Someone once described Piemonte to me as being “Tuscany without the Tourists“. And, to a degree, that is true, they are similar in many ways and there are less tourists. But what people really enjoy about Tuscany – the rolling landscape, the meandering country roads, the wine, the food and the medieval villages – can be also be found in Piemonte, especially the region around Alba, and for a lot less money.Continue reading “Weekend in Alba, Piemonte”
In mid’ June we decided to drive north to the small town of Barcelonette, situated high in the French Alps, about a three-hour drive from Nice. Our decision was based primarily on the strong relationship this town, or region, has had with Mexico since the early 19th century. Many people from here immigrated to Mexico; there’s not a family that did not have someone who went, and those that did, many did extremely well, returning years later very affluent and building elaborate mansions on the outskirts of town.Continue reading “Journey to Barcelonette”
Evora is a town which was once encircled by fortress walls, although little of it is visible now. In its place is a road, a “periferico”, around the town. It is not large, quite easily walkable throughout, through a maze of streets that can make it difficult to know exactly where you are at times. But small enough to quickly become easy to find your way around and back to the hotel.
Part IV of our Central Portugal Tour. (Part III is here)Continue reading “Evora (Days 5-6 of Central Portugal Tour)”
We next drove back to the main freeway (A23) from Monsanto and headed south to try and find the town of Marvao. The drive from Monsanto to the freeway (N239) was beautiful as we wound our way through fields of colorful spring flowers scattered with ornamental-like cork trees. We weren’t very familiar with how cork actually was harvested (from the bark, which grows back on the trees every seven years), but found this article very explanatory.
Part III of our Central Portugal Trip (Part II here)Continue reading “Marvao (Day 4 Central Portugal Tour)”
Once off the Serra da Estrala mountain range we followed a valley and the River Zezere northward to the town of Belmonte and the Convento del Belmonte. This is a beautifully restored convent just outside of town that overlooks the valley below, which is lined with fruit orchards, primarily peaches and cherries. Beautifully restored, the convent is modernly attired with plenty of common-sitting areas throughout the property. The rooms are quite large and modern with kind-size beds available. The primary building was made from large, hand-cut granite rocks with large wooden beam ceilings.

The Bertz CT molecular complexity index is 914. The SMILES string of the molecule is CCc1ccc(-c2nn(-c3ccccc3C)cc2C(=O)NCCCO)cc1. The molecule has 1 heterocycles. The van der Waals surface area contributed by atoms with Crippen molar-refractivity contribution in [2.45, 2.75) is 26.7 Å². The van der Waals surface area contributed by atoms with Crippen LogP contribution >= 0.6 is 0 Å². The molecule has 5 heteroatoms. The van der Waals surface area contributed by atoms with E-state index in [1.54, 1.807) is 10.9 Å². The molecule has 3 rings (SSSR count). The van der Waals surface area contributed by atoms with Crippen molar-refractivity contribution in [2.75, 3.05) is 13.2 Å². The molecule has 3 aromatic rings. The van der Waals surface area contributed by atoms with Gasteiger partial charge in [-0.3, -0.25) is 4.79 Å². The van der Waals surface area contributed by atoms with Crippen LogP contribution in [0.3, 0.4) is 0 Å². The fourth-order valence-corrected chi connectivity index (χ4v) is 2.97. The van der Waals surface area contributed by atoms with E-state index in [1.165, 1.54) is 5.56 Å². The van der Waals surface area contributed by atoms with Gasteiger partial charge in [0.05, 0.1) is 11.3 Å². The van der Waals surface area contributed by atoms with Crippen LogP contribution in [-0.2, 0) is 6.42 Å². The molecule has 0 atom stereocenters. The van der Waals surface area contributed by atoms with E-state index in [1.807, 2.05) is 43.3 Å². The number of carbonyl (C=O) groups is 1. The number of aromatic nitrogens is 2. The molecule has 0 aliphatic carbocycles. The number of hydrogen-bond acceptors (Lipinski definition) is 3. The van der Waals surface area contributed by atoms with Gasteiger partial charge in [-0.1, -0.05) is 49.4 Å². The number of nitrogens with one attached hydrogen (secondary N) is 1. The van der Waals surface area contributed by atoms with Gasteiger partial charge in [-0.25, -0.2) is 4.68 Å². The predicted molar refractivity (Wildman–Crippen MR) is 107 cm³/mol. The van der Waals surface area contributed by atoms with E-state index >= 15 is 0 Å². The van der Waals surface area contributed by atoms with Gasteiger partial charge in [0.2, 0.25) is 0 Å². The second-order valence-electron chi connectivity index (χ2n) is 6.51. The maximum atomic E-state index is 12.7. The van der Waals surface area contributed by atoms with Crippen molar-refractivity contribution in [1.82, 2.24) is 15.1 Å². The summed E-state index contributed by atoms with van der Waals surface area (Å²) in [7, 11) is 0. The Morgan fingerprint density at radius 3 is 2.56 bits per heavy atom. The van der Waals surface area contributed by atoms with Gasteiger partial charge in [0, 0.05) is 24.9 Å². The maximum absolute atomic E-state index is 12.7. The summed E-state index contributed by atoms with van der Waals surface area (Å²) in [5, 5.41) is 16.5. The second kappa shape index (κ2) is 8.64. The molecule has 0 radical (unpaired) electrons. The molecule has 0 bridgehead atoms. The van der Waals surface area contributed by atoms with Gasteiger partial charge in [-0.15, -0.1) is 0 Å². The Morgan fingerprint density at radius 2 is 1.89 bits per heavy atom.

Part II of our Central Portugal Trip. Part I here.Continue reading “Monsanto (Day 3 – Central Portugal Tour)”
This was our lunch stop, a couple of hours out of Lisbon, (on the first day of our Central Portugal one-week trip), to the charming, small town of Tomar on the banks of the Rio Nabão. Its old quarter is typically attractive, laid out as a grid of cobbled streets centered on a fine square, and there are lovely riverside strolls to enjoy and green woods for picnicking. We enjoyed lunch at a small cafe in the heart of the old town, before exploring the convent on the hill behind the town, standing sentry, and the real reason for our visit.Continue reading “Tomar (Day 1 – Central Portugal Tour)”
The Bussaco Palace Hotel (Palace Hotel do Buçaco) was built between 1888 and 1907, originally as a palace for King Charles I of Portugal as a royal retreat, or “hunting lodge,” as he referred to it as. And it embodies a beautiful architectural style referred to as “castle romanticism,” which is obvious quickly upon your arrival to the hotel, and from the photos above and below.Continue reading “Bussaco Palace (Central Portugal Tour)”
A few kilometers inland from the coastal Italian town of Ventimiglia, (which is just minutes from the French border and Monaco), along the river banks of the Nervia river, lies the small town of Dolceacqua. The town has become a popular tourist site because of its ancient medieval town, its lovely stone bridge and for the Doria castle which sits on the hillside behind the town. But it’s also famous for its “michetta” sweet rolls which are connected to a local legend of romance and revenge. It’s a favorite place for us to have lunch after when we visit the markets in Ventimiglia.Continue reading “Lunch at Dolceacqua, Italy”
Living in Nice makes it possible to explore and do a variety of things, all within a day. Recently we drove from Nice to Monaco to walk around and have breakfast. From there we continued on to Ventemiglia in Italy to do some shopping for parmesan cheese, ham, limoncello and vegetables as it is so much less expensive there.Continue reading ““A little bit of everything” Drive from Nice”
In mid’ April of this year (2014), we set off on a trip we’d been wanting to do for some time, to visit Andorra in the Pyrenees, and then make our way over to Bordeaux and do some wine tasting. In between we’d visit towns along the Pyrenees and the Spanish/French border and come back along the Dordogne river. But it all depended on the weather. This is just a brief summary of the trip, with links to other posts about specific places we visited with more info and photos.Continue reading “Spring Spain/France Tour”